journal prestige & talent that can recognize talent
Brayden King has a thoughtful post about journal prestige in Pub Sociology today, based on a new article by business professor William Starbuck ("How much better are the most-prestigious journals? the statistics of academic publication." Organization Science 16:180-200). After analyzing correlations across reviewers and impact factors across first, second, and third-tier journals, Starbuck concludes that there is a lot of overlap in article quality across different prestige strata and the top journals may not be getting the top articles. Sociology is characterized as especially "egalitarian" in this respect, perhaps reflecting dissensus in the discipline on quality markers. King writes, "Does sociology's lack of consensus lead to more randomness in the review process? If so, does this mean we place too much emphasis on publication in top-tier journals? The study also suggests an important strategic plan for young sociologists seeking tenure - the best way to become visible is to write a lot of articles."
Hmmm. I won't engage Starbuck's methods here, though he may be drawing grande conclusions based on tall evidence (sorry, couldn't resist. "Tall" is the small one, right?). I could only offer the kind of safe and useless advice that department chairs always give: you should probably both aim for top journals and write a lot of stuff. First, I get way better review(er)s at top journals -- even when they torpedo my manuscripts (I realize, of course, that this depends on area and epistemology; your mileage may vary). A quote by producer Jerry Wald sums this up best: "There's no shortage of talent. There's only a shortage of talent that can recognize talent." I also get much better review(er)s today at all journals than I did when I was starting out. As any editor will tell you, they have a terrible time getting good reviews and don't want to "waste" a top reviewer. Second, most of us are lousy at predicting which work will resonate with readers and reviewers. If the main piece(s) of your diss or your big grant project get bounced from top journals, you need to have a few other options. I had high hopes, and maybe too much confidence, in a paper that was summarily rejected this year. Other papers, that I had my doubts about, somehow spoke to people and had a much easier time finding homes. I wouldn't necessarily attribute this to randomness, but to perspective. Something that jazzes up my friends in criminology or life course studies at Minnesota may not travel particularly well.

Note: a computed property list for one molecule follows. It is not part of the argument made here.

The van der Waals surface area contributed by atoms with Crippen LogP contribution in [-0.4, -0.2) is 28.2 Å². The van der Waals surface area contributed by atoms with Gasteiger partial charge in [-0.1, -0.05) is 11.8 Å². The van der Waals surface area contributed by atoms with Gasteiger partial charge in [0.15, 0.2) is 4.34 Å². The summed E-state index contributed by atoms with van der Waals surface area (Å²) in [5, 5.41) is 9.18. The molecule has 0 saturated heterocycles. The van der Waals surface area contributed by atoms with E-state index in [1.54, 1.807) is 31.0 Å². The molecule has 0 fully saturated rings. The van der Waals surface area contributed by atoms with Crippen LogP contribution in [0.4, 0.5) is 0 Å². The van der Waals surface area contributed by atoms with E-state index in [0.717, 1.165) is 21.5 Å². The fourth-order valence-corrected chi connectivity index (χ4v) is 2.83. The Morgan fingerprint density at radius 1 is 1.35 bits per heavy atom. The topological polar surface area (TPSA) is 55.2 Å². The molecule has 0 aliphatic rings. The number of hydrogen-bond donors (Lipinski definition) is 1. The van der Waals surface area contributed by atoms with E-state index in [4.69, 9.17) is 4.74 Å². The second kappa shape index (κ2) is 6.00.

I do like the idea that sociology is more egalitarian than econ, psych, and management studies. We should be readers of "ignoble texts," especially now that the abstracts make it so easy to find the good ideas there.